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State v. Sudsbury

Supreme Judicial Court of Maine

February 4, 2016

STATE OF MAINE
v.
CHRISTOPHER SUDSBURY

         Argued October 6, 2015.

          On the briefs: Sean Ociepka, Esq., Belfast, for appellant Christopher Sudsbury.

         Katie R. Hollstrom, Asst. Dist. Atty., District Attorney's Office, Bath, for appellee State of Maine.

         Zachary L. Heiden, Esq., ACLU of Maine Foundation, Portland, and Catherine R. Connors, Esq., and Joshua D. Dunlap, Esq., Pierce Atwood LLP, Portland, for amicus curiae American Civil Liberties Union of Maine Foundation.

         At oral argument: Sean Ociepka, Esq., for appellant Christopher Sudsbury.

         Katie R. Hollstrom, for appellee State of Maine.

         Panel: SAUFLEY, C.J., and MEAD, GORMAN, JABAR, HJELM, and HUMPHREY, JJ.

          OPINION

Page 864

          PER CURIAM

          [¶1] After Christopher Sudsbury sold a single strip of Suboxone to a confidential informant for twenty-five dollars, a jury found him guilty of aggravated trafficking of a schedule W drug (Class A), 17-A M.R.S. § 1105-A(1)(B)(1) (2015), and the court (Waldo County, Alexander, J. ) sentenced him to eight years in prison.[1] The State now concedes that it failed to present evidence--required for purposes of proving the charged Class A crime--that the Suboxone was, in fact, a schedule W drug.[2] See 17-A M.R.S. § § 1102(1),[3] 1105-A(1)(B)(1) (2015). Thus, we have no choice but to vacate the conviction.

          [¶2] To prove the charged crime of aggravated trafficking in a schedule W drug, the State had to prove that (1) Sudsbury intentionally or knowingly trafficked in what he knew or believed to be a scheduled drug; (2) the drug sold was " in fact a scheduled drug" ; (3) Sudsbury had " one or more prior convictions for any Class A, B or C offense under this chapter or for engaging in substantially similar conduct to that of the Class A, B or C offenses under this chapter in another jurisdiction" ; and (4) the trafficked drug was " [a] schedule W drug." 17-A M.R.S. § § 1103(1-A), 1105-A(1)(B)(1) (2015). Neither Suboxone itself nor its active ingredient, buprenorphine, is explicitly named as a prohibited scheduled drug in any of the schedules established by the Legislature. See 17-A M.R.S. § 1102 (2015). Thus, proof that Sudsbury sold a strip of Suboxone was insufficient to satisfy the statutory element requiring that the trafficked substance be " in fact a scheduled drug," see id. § 1103(1-A), or, more particularly, a schedule W drug, see id. § 1105-A(1)(B)(1).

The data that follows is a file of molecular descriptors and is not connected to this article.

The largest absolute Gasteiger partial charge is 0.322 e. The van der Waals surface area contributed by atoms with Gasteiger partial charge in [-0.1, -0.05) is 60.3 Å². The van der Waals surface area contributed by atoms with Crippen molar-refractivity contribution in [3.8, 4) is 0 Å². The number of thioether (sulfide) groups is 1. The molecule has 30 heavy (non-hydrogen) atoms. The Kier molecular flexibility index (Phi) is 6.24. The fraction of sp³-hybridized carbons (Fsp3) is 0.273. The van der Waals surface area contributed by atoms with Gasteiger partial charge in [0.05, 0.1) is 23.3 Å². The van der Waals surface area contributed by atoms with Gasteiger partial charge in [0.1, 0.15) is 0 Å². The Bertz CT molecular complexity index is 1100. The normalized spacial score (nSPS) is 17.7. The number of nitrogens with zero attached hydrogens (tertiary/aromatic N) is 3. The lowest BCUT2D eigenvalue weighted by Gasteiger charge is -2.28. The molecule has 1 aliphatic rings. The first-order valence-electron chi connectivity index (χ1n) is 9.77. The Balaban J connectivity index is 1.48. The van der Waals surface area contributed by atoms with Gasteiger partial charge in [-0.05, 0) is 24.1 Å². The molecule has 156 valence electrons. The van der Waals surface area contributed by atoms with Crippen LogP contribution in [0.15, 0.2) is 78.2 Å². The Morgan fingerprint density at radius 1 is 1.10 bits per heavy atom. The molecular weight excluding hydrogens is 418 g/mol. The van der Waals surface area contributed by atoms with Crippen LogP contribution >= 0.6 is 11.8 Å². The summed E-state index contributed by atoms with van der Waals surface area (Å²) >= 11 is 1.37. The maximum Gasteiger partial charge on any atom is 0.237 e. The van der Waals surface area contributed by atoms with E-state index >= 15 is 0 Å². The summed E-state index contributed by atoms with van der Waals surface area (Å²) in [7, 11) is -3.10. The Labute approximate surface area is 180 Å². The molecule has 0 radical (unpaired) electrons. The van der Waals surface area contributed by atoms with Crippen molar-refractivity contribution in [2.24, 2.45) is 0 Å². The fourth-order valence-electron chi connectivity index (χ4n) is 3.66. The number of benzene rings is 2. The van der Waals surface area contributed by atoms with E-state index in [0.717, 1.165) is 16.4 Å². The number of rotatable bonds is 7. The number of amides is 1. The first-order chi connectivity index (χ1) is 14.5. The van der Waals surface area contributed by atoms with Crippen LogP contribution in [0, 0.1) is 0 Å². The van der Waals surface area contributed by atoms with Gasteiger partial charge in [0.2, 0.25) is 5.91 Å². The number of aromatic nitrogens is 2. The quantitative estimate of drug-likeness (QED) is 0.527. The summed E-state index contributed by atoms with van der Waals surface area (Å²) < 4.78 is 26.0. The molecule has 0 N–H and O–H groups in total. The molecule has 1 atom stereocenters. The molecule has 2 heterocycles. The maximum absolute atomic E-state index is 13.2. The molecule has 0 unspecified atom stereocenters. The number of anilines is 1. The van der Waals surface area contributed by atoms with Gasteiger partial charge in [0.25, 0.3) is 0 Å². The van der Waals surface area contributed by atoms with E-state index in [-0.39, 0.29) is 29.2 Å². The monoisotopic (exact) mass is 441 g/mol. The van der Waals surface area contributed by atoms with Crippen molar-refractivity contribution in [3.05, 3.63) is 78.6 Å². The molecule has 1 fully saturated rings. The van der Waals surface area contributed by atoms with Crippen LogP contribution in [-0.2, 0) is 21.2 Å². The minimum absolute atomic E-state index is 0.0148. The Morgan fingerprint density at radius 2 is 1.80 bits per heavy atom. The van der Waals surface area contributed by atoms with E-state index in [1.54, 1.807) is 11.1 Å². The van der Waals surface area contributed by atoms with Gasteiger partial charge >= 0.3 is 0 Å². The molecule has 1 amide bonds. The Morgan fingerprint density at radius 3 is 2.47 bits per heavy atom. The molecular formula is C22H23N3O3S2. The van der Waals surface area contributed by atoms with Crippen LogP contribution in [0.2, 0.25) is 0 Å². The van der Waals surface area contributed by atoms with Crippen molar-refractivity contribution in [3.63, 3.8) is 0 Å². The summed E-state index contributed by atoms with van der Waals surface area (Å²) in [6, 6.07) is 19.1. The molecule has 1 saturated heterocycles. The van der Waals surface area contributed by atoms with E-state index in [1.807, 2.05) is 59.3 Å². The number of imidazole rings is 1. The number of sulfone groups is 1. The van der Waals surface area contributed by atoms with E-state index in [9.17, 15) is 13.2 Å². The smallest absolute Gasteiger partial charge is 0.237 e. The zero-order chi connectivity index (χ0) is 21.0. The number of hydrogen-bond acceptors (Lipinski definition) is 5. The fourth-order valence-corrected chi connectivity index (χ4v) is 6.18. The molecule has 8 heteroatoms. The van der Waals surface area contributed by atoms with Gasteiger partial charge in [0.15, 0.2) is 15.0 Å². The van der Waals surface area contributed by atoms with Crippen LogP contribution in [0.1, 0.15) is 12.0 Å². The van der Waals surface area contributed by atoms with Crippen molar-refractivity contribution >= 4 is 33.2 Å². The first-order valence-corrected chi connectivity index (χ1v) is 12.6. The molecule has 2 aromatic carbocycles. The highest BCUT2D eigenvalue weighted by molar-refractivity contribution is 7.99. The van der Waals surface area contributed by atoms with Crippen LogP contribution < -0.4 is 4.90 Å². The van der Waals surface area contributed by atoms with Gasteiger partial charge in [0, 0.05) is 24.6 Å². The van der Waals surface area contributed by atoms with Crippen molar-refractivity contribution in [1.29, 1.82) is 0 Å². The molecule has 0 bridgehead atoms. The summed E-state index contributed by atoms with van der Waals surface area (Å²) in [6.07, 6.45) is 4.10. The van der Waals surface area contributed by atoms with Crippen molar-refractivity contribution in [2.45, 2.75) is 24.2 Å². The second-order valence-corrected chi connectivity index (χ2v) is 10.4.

[¶3] To prove that Sudsbury's conduct fell within the definition of the crime charged, the State was therefore required to present evidence that Suboxone is a drug that falls within one of the listed categories of schedule W drugs, such as " any compound, mixture or preparation containing narcotic drugs" that is not listed or described in another schedule. Id. § 1102(1)(I). At trial, however, no evidence was presented to the jury that Suboxone or

Page 865

buprenorphine constituted a narcotic or fell into any other category established in schedule W. See id. ...


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